Facebook founder Mark Zuckerberg's sister tripped by privacy settings
While Facebook has made improvements in explaining the social network's privacy settings, Galperin said they remain confusing to most people. She added that with people using Facebook as part of their everyday lives, the consequences of fumbling privacy settings can become serious.
"Even Randi Zuckerberg can get it wrong. That's an illustration of how confusing they can be,'' she said.
The Menlo Park, California, company recently announced it is changing its privacy settings with the aim of making it easier for users to navigate them.
The fine-tuning will include several revisions that will start rolling out to Facebook's more than 1 billion users during the next few weeks and continue into early next year.
The most visible change – and perhaps the most appreciated – will be a new "privacy shortcuts'' section that appears as a tiny lock at the top right of people's news feeds. This feature offers a drop-down box where users can get answers to common questions such as "Who can see my stuff?''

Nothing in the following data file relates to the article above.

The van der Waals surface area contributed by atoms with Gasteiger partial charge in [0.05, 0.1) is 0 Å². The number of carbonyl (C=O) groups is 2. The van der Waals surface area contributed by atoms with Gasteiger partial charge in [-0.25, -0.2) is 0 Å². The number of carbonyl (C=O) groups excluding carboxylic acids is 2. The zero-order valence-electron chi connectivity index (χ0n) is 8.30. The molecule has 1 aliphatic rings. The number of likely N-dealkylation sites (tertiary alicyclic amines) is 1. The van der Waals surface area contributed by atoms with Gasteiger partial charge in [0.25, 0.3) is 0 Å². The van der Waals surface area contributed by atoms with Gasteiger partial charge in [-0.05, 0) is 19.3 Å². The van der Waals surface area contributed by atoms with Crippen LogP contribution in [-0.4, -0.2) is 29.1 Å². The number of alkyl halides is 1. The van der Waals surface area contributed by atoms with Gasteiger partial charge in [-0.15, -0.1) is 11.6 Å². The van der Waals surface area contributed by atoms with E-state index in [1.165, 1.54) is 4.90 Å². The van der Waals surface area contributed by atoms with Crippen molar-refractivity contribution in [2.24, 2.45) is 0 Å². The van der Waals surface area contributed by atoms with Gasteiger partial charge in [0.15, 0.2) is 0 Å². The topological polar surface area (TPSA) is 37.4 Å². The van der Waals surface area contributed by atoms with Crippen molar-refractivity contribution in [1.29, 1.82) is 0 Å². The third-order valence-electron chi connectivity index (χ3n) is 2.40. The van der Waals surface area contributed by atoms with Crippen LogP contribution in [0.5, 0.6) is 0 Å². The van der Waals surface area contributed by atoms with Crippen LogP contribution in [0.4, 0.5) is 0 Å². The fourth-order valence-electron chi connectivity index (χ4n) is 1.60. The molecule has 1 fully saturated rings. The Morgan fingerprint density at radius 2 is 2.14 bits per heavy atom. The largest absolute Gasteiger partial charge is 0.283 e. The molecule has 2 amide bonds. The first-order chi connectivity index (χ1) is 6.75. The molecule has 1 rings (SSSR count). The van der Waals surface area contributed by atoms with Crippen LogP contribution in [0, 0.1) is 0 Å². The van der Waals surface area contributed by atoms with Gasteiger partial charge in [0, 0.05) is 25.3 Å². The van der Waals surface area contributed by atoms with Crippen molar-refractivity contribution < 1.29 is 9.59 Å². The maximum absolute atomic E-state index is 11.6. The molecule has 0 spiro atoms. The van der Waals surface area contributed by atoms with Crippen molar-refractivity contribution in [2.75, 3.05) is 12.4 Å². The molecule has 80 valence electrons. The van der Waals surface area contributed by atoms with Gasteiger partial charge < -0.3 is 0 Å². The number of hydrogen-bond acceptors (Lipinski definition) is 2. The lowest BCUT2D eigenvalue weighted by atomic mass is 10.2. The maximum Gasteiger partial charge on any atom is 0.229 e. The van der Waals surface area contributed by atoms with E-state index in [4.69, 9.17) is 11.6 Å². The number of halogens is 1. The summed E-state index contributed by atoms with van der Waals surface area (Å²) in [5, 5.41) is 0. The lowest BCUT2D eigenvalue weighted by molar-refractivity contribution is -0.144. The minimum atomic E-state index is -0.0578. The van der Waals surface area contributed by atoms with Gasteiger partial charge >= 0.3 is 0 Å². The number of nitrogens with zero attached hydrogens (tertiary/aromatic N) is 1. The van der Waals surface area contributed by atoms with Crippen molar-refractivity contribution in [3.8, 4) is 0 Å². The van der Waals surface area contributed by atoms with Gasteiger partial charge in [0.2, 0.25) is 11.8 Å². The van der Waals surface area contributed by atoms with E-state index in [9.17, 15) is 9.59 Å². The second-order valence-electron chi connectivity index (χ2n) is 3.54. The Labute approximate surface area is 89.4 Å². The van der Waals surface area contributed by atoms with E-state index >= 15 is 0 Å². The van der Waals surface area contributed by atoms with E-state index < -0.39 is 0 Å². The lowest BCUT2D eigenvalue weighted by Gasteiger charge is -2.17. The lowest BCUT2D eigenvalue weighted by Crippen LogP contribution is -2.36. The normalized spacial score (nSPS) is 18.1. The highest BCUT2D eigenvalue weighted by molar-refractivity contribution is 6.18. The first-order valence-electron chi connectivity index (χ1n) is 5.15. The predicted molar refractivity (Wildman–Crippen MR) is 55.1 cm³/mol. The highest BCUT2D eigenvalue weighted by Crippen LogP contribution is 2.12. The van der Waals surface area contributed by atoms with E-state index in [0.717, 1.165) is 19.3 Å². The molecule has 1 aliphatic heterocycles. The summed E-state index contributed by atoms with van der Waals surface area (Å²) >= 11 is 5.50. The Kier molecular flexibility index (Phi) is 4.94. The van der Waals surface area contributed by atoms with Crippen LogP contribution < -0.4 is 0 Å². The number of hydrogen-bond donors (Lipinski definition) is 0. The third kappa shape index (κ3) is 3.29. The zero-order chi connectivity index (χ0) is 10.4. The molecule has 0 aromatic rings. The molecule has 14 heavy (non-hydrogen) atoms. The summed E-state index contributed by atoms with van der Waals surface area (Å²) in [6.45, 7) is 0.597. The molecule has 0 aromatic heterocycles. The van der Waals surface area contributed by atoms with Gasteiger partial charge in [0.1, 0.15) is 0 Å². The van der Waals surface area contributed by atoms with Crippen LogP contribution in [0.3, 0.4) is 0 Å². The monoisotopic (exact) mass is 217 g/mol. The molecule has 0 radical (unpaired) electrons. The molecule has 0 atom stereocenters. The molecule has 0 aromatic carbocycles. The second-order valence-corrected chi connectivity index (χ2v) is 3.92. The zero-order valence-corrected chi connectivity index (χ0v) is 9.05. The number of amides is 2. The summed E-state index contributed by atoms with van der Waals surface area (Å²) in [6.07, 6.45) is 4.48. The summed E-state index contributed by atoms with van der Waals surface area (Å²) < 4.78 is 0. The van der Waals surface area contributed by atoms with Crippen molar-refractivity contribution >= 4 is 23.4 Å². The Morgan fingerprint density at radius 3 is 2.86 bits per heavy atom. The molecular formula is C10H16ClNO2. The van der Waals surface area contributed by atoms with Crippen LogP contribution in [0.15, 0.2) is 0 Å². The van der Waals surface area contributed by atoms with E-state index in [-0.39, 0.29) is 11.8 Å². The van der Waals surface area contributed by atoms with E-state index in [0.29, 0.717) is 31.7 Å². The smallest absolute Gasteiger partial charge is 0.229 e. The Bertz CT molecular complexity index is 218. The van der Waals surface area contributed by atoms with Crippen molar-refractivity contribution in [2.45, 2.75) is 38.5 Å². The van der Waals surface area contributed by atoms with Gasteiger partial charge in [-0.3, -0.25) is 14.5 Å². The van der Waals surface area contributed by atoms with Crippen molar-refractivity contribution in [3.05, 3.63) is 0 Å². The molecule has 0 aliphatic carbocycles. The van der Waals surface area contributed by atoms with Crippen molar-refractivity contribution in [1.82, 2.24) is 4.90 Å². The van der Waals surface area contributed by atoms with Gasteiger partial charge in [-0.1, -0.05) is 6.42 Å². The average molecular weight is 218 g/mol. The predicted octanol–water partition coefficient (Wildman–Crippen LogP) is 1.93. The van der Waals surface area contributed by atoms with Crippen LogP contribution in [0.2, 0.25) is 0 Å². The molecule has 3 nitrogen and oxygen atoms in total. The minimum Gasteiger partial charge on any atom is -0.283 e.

But Galperin said Wednesday's incident also illustrates a general concern about Internet privacy. Essentially, she said, if you share information or a photo with your social network, people in your network have the ability to share that with whomever else they choose.
The mobile photo-sharing service Instagram, which is owned by Facebook Inc., had to answer to backlash to privacy concerns recently when new terms of service suggested
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